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THE NEWEST NATIONAL

[June 24th] -- The Nationals announced that the team's second first round pick, pitcher Colten Willems, has signed with the club for a reported $1.4 million dollar bonus. He will immediately report to the team's extended Spring Training facility in Viera, just a stone's throw from his home in Fort Pierce. He had committed to the University of Florida, but told friends and family that he anticipated signing to play with the Nationals "if an agreement could be reached."

First, kudos to Willems, who has shown that, like Ryan Zimmerman before him, money is important, but is certainly isn't everything. He probably could have squeezed a few more ducats out of Jim Bowden and Dana Brown, but he realized that being on the field, and not at the bank, would enhance his potential as a professional ballplayer.

Willems, only 17, was listed as the sixth best high school pitcher in this year's draft. Over the past two seasons at John Carroll High School in Fort Pierce, he amassed a 13-3 record with a 1.18 ERA. Unbelievably, he allowed only thirty-three hits in over 100 innings in his junior and senior year. He has a moving fastball that averages 92-93 mph but can touch 97 when needed. His "heater" was ranked third best among high school pitchers. The problem, however, with having such a devastating fastball in high school is that you don't need any other pitches, and as a result, his curve and other off speed pitches need a lot of work. His slider will in time be his #2 pitch, with his curve a distant third. Luckily, he has "pinpoint" control, so once those other pitchers catch up to his fastball, he will be able to dominate the opposition.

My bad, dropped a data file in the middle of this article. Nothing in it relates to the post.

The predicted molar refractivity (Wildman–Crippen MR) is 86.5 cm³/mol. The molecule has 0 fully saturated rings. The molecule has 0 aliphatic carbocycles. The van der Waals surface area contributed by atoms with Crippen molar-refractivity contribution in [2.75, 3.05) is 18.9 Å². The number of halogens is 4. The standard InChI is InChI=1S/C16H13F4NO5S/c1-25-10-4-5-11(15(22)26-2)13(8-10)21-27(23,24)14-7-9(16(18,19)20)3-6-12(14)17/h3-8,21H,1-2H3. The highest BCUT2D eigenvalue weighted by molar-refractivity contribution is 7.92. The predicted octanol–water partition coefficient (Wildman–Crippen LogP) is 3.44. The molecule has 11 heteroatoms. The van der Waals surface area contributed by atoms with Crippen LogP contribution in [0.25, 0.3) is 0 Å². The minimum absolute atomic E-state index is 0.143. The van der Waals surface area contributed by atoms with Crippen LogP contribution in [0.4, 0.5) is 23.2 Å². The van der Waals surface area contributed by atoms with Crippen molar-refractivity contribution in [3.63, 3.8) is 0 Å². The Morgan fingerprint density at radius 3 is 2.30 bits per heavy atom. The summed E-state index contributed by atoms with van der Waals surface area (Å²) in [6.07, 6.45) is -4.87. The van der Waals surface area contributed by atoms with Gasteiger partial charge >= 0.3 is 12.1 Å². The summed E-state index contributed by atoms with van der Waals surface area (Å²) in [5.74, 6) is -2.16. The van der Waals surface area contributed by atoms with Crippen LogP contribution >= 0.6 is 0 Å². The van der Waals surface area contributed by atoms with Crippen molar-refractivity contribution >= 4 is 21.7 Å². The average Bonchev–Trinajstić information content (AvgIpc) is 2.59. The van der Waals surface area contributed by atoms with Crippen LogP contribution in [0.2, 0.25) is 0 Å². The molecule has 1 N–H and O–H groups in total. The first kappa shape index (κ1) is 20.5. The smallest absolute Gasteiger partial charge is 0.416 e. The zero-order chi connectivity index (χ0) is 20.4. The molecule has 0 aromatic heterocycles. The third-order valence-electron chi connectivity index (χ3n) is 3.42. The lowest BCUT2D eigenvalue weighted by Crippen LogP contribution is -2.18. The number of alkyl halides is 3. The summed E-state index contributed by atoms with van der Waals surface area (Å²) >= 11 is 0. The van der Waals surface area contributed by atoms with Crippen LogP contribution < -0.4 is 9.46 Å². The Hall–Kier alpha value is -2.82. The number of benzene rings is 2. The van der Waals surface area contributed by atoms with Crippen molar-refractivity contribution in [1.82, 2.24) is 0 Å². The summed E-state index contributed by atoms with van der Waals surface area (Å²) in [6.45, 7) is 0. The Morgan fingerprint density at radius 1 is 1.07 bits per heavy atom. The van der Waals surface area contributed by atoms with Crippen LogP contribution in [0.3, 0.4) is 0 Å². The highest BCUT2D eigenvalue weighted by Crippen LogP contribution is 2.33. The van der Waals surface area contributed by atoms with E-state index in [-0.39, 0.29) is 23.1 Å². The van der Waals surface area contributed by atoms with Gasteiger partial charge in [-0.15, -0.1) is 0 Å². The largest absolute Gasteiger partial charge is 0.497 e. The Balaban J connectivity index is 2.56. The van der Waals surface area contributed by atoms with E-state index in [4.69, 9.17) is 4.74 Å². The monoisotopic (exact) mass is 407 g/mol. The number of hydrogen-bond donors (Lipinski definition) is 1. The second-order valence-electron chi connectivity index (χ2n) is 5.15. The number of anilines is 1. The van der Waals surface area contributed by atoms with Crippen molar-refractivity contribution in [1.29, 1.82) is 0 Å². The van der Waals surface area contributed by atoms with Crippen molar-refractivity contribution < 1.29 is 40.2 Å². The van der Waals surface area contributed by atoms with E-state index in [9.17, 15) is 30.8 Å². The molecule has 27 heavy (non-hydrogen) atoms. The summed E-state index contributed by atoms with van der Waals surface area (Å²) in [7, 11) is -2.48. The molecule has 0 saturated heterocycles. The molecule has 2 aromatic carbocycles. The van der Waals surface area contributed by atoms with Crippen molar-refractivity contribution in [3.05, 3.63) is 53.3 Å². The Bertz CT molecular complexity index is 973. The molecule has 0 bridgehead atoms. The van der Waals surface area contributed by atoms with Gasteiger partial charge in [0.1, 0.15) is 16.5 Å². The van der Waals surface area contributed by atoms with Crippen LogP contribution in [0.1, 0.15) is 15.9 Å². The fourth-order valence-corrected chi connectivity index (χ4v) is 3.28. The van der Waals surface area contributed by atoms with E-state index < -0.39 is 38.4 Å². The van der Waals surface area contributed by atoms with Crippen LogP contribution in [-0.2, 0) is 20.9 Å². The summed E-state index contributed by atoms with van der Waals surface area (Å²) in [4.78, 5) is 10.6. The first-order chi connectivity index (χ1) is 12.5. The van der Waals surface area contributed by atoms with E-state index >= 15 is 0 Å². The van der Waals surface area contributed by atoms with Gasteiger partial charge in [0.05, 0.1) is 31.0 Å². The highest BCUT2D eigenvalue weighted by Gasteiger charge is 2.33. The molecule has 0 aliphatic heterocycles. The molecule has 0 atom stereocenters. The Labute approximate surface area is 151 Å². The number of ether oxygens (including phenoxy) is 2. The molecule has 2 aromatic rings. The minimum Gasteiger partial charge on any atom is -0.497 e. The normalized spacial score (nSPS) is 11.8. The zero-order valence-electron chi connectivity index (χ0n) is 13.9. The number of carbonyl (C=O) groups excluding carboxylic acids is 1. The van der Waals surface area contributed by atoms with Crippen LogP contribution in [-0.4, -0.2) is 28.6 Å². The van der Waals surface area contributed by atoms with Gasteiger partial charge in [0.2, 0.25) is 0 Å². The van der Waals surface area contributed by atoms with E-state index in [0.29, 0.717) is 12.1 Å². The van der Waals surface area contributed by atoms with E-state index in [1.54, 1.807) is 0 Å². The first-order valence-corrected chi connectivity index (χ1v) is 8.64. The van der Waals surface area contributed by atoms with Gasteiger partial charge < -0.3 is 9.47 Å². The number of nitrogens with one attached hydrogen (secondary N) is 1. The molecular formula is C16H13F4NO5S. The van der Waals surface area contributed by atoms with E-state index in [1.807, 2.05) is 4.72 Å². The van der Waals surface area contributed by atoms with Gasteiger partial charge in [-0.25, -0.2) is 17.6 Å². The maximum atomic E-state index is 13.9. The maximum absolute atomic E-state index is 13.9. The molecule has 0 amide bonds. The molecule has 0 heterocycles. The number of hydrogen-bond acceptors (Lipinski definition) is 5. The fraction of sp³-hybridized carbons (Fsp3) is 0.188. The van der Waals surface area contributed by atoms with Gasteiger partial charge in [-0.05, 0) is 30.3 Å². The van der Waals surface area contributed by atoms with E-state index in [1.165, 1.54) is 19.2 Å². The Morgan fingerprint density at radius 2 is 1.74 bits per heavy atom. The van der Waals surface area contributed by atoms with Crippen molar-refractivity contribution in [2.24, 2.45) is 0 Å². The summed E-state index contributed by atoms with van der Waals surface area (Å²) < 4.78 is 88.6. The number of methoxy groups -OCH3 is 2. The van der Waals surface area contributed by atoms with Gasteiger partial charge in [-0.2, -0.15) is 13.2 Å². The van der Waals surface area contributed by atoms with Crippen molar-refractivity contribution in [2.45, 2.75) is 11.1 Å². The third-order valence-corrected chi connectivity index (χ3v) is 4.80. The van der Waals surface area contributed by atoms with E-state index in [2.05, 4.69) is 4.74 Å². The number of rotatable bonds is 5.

At this point, Willems is slated to be a #3 starter in the major leagues, and needs about four years to get there. So, with luck, he'll appear at the new park sometime in 2010. Now, all of this sounds wonderful, but remember, there are three guys at Class 'A' Potomac that came into the profession with similar press clippings, perhaps even better, and have struggled mightily thus far. Will Willems follow a fast path to Washington, or will he struggle like Colin Balestar, Mike Hinkley and Clint Everts?

Time will tell.

Comments:
What do you think of the school of thought that says signing High School pitchers is basically just rolling the dice on a pure crapshoot? Isn't that the Moneyball position, that HS stats are useless predictive indicators and a high majority of HS pitchers end up flaming out for one reason or another (injury, can't master other pitches, lose MPH on the "heat" that they got by on, etc) before they make the big club?
 
I'm a firm believer of drafting college players, even to the point of getting a guy who's not going to have quite the upside of the high school player. Another problem: They don't have to sign. Look at what J.D. Drew did to the Phillies a few years back. I think his injury-prone career is payback by the baseball gods.
 
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